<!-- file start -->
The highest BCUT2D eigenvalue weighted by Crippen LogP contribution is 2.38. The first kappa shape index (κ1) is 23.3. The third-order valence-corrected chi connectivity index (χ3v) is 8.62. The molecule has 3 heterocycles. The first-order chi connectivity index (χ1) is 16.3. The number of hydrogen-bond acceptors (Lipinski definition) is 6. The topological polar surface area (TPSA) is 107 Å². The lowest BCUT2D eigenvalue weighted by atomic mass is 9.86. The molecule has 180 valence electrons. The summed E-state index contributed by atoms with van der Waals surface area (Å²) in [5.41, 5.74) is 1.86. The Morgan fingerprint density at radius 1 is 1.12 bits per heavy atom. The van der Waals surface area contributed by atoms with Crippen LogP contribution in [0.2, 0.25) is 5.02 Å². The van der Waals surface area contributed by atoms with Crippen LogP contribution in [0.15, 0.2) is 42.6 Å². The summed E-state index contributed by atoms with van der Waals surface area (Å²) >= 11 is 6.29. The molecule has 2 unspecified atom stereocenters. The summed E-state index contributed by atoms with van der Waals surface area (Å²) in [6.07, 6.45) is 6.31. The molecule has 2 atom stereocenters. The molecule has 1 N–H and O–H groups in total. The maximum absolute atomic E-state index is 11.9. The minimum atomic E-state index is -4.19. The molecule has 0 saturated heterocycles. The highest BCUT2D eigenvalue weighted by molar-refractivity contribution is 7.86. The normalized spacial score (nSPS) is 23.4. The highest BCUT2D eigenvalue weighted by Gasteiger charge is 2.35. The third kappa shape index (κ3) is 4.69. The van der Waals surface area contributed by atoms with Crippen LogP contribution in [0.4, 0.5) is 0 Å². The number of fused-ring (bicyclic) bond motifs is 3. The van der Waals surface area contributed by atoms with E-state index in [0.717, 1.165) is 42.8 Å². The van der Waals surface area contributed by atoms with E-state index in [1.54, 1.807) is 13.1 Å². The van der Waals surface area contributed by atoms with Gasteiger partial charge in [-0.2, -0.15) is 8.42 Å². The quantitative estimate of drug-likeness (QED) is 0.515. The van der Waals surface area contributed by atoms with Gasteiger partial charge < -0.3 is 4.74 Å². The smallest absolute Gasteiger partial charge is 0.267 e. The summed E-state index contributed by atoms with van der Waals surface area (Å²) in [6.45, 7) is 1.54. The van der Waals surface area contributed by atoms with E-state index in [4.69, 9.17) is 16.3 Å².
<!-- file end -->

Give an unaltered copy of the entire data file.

The highest BCUT2D eigenvalue weighted by Crippen LogP contribution is 2.38. The first kappa shape index (κ1) is 23.3. The third-order valence-corrected chi connectivity index (χ3v) is 8.62. The molecule has 3 heterocycles. The first-order chi connectivity index (χ1) is 16.3. The number of hydrogen-bond acceptors (Lipinski definition) is 6. The topological polar surface area (TPSA) is 107 Å². The lowest BCUT2D eigenvalue weighted by atomic mass is 9.86. The molecule has 180 valence electrons. The summed E-state index contributed by atoms with van der Waals surface area (Å²) in [5.41, 5.74) is 1.86. The Morgan fingerprint density at radius 1 is 1.12 bits per heavy atom. The van der Waals surface area contributed by atoms with Crippen LogP contribution in [0.2, 0.25) is 5.02 Å². The van der Waals surface area contributed by atoms with Crippen LogP contribution in [0.15, 0.2) is 42.6 Å². The summed E-state index contributed by atoms with van der Waals surface area (Å²) >= 11 is 6.29. The molecule has 2 unspecified atom stereocenters. The summed E-state index contributed by atoms with van der Waals surface area (Å²) in [6.07, 6.45) is 6.31. The molecule has 2 atom stereocenters. The molecule has 1 N–H and O–H groups in total. The maximum absolute atomic E-state index is 11.9. The minimum atomic E-state index is -4.19. The molecule has 0 saturated heterocycles. The highest BCUT2D eigenvalue weighted by molar-refractivity contribution is 7.86. The normalized spacial score (nSPS) is 23.4. The highest BCUT2D eigenvalue weighted by Gasteiger charge is 2.35. The third kappa shape index (κ3) is 4.69. The van der Waals surface area contributed by atoms with Crippen LogP contribution in [0.4, 0.5) is 0 Å². The number of fused-ring (bicyclic) bond motifs is 3. The van der Waals surface area contributed by atoms with E-state index in [0.717, 1.165) is 42.8 Å². The van der Waals surface area contributed by atoms with E-state index in [1.54, 1.807) is 13.1 Å². The van der Waals surface area contributed by atoms with Gasteiger partial charge in [-0.2, -0.15) is 8.42 Å². The quantitative estimate of drug-likeness (QED) is 0.515. The van der Waals surface area contributed by atoms with Gasteiger partial charge < -0.3 is 4.74 Å². The smallest absolute Gasteiger partial charge is 0.267 e. The summed E-state index contributed by atoms with van der Waals surface area (Å²) in [6.45, 7) is 1.54. The van der Waals surface area contributed by atoms with E-state index in [4.69, 9.17) is 16.3 Å².